Fort San Pedro is a miniature version of Intramuros. Well, it was never built to protect a settlement but to provide safe haven for the men who dared invade the often hostile native inhabitants. I can imagine the Kastilas running for cover here! The triangular shaped fortification is quite odd especially for a first time visitor, but if your being constantly under attack, defending 3 sides is a lot easier than looking after 4 [Legazpi only kept a small army]. I think it was really devised to provide a fast cover and transitory quarters but within the fort there is a convent, several wells and I believe a school, but looking at how small the fort is, it’s hard to picture how they all can fit here. The Americans made the fort a barracks, and then it became a school until it was turned over to the city administrators.
What makes this fort significant is that not only its status as the oldest known fortification in the islands but that it was built under the supervision of the adelantado himself, Miguel Lopez Legazpi, who honored his lead ship and named the fortification after it.
It has several canons sitting on strategic location around the wall. An excavation was said to have been made, proving that there was a prehispanic population where the walls stands, the same is said to be true in Manila where Legazpi had built his city on top of a native Bornean kingdom, that is why excavation is always being sought under Intramuros.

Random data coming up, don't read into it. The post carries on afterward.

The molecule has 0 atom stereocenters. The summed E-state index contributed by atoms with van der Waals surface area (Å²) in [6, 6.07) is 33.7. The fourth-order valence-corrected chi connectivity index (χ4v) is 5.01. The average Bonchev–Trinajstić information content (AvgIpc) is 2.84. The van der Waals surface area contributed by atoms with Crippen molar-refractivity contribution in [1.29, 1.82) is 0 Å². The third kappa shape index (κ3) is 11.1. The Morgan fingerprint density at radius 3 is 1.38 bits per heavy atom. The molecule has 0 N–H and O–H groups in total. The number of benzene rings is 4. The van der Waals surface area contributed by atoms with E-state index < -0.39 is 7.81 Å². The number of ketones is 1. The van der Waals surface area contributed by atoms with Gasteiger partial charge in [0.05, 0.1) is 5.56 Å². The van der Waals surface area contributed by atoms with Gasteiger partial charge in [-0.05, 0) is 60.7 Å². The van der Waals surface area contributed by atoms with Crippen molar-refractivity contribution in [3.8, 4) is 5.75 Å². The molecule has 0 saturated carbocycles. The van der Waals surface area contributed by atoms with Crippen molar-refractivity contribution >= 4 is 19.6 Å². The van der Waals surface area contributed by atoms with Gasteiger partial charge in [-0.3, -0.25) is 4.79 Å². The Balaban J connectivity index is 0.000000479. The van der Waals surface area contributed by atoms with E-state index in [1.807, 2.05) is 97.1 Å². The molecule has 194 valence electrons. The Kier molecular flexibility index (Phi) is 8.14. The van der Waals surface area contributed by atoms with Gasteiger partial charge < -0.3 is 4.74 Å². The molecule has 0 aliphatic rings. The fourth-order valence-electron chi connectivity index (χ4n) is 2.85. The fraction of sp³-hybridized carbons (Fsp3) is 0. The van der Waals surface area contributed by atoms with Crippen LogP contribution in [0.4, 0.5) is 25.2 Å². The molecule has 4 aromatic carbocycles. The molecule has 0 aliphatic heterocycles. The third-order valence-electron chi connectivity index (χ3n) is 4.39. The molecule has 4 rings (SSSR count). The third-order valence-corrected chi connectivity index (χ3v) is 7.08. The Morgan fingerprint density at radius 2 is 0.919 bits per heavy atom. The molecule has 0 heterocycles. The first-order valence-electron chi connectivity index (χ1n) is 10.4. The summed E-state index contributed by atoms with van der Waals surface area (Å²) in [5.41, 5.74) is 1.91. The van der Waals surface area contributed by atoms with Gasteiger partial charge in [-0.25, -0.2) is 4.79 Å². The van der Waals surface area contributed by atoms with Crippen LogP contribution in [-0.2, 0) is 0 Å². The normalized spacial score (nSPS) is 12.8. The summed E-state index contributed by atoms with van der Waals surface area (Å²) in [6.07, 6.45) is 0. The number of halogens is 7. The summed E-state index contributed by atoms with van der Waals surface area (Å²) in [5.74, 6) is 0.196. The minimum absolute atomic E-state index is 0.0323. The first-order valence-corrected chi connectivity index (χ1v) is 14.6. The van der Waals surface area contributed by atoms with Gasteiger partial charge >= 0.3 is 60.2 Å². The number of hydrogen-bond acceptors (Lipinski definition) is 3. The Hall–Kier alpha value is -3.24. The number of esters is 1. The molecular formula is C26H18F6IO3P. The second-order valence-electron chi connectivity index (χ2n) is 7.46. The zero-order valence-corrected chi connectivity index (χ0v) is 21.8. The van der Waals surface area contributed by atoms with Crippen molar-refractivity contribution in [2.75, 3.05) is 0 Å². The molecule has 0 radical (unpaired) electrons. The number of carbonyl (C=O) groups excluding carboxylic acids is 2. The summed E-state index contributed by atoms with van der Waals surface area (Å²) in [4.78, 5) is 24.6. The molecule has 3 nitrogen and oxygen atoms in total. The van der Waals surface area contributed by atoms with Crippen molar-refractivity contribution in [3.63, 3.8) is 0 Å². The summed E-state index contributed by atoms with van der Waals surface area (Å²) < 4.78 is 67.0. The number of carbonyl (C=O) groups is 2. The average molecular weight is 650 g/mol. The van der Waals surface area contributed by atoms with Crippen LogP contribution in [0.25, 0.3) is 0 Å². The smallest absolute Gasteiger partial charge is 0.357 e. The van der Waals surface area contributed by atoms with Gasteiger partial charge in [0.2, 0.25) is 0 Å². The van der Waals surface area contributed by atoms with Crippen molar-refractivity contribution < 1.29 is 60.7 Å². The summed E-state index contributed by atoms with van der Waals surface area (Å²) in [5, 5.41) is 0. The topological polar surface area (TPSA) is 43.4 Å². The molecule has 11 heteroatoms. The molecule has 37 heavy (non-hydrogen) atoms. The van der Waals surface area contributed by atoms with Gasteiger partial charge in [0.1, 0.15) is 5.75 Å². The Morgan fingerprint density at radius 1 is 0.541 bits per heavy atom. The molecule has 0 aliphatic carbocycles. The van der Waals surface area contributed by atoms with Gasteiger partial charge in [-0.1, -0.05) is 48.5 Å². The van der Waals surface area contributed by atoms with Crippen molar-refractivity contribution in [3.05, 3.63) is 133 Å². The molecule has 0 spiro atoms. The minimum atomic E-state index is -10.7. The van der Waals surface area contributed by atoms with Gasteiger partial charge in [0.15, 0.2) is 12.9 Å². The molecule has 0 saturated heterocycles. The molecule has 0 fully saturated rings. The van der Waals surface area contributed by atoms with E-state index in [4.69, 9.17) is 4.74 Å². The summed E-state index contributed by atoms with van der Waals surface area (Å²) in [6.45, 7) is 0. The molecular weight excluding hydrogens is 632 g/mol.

The fort is well kept, but I’ve heard that it was not always the case. Plants and trees are abundant, there were lovely flowers, bathing pigeons and a resident sleepy cat. Outside, on the left side of the entrance a monument dedicated to Legazpi, at the back, which is obscured by many things, fronting a hoops court a monument for the scribe Pigaffeta.
If your wondering what that white tower [painted so white you can’t make out what the marker says!] in Plaza Independencia is, that’s the monument built honoring Legazpi, it declares “Primer Gobernador de Estas Islas y Fundador de Esta Ciudad”, at the other side of the tower is written, “Ano de 1855 Reinando Isabel II y Mandando La Pro. El Sr. Rafael Cervero Y Valdez”.
This plaza is also the original site of the capitol before it got moved to Osmenia/Escario. The plaza now serves as sleeping grounds for the homeless people, there is massive road construction now in the area. Every Sunday there’s a makeshift barberia there. A monobloc, a hand mirror and the mighty barbero, but I didn’t bother to take picture for fears that the barber could stab me open with what look like razor sharp labaja!
Overall, the fort is a great place to visit – the city government [to my surprise] did a descent job on this heritage site, but I feel more has to be done, like why isn’t there any effort to make this heritage sites tourist friendly? It’s a must in your place “to visit” list!
Another curious structure in the area, right across the plaza fronting the sea is the Malacanang sa Sugbo, which was vandalized by this current presidents vanity, who placed her year  of renovation in front of the building, when I went to the building I understand what’s the purpose why they placed those big bold numbers 2004 there – that was stupid. This edifice is the Cebu’s Aduana built in the early 1900’s.